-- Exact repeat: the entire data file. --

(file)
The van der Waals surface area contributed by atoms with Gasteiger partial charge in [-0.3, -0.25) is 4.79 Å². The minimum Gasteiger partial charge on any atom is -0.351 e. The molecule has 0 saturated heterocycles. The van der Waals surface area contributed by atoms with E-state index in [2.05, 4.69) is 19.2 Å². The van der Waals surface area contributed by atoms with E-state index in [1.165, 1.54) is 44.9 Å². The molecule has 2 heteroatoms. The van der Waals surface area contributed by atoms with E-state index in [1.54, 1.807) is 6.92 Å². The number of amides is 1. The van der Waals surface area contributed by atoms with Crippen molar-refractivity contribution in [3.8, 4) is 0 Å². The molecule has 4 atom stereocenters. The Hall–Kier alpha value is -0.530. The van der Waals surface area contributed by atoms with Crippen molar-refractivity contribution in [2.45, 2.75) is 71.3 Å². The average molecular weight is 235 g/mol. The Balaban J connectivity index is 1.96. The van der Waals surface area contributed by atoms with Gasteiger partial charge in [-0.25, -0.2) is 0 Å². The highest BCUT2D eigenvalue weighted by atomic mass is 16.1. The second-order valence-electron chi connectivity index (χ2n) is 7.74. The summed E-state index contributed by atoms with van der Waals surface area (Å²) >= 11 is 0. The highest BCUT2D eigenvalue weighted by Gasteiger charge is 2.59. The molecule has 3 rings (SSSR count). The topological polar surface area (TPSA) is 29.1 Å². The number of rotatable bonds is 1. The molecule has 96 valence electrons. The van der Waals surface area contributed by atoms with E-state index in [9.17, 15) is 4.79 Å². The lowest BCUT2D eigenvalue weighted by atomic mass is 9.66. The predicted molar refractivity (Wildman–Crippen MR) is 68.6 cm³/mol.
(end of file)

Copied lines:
The van der Waals surface area contributed by atoms with Gasteiger partial charge in [-0.3, -0.25) is 4.79 Å². The minimum Gasteiger partial charge on any atom is -0.351 e. The molecule has 0 saturated heterocycles. The van der Waals surface area contributed by atoms with E-state index in [2.05, 4.69) is 19.2 Å². The van der Waals surface area contributed by atoms with E-state index in [1.165, 1.54) is 44.9 Å². The molecule has 2 heteroatoms. The van der Waals surface area contributed by atoms with E-state index in [1.54, 1.807) is 6.92 Å². The number of amides is 1. The van der Waals surface area contributed by atoms with Crippen molar-refractivity contribution in [3.8, 4) is 0 Å². The molecule has 4 atom stereocenters. The Hall–Kier alpha value is -0.530. The van der Waals surface area contributed by atoms with Crippen molar-refractivity contribution in [2.45, 2.75) is 71.3 Å². The average molecular weight is 235 g/mol. The Balaban J connectivity index is 1.96. The van der Waals surface area contributed by atoms with Gasteiger partial charge in [-0.25, -0.2) is 0 Å². The highest BCUT2D eigenvalue weighted by atomic mass is 16.1. The second-order valence-electron chi connectivity index (χ2n) is 7.74. The summed E-state index contributed by atoms with van der Waals surface area (Å²) >= 11 is 0. The highest BCUT2D eigenvalue weighted by Gasteiger charge is 2.59. The molecule has 3 rings (SSSR count). The topological polar surface area (TPSA) is 29.1 Å². The number of rotatable bonds is 1. The molecule has 96 valence electrons. The van der Waals surface area contributed by atoms with E-state index in [9.17, 15) is 4.79 Å². The lowest BCUT2D eigenvalue weighted by atomic mass is 9.66. The predicted molar refractivity (Wildman–Crippen MR) is 68.6 cm³/mol.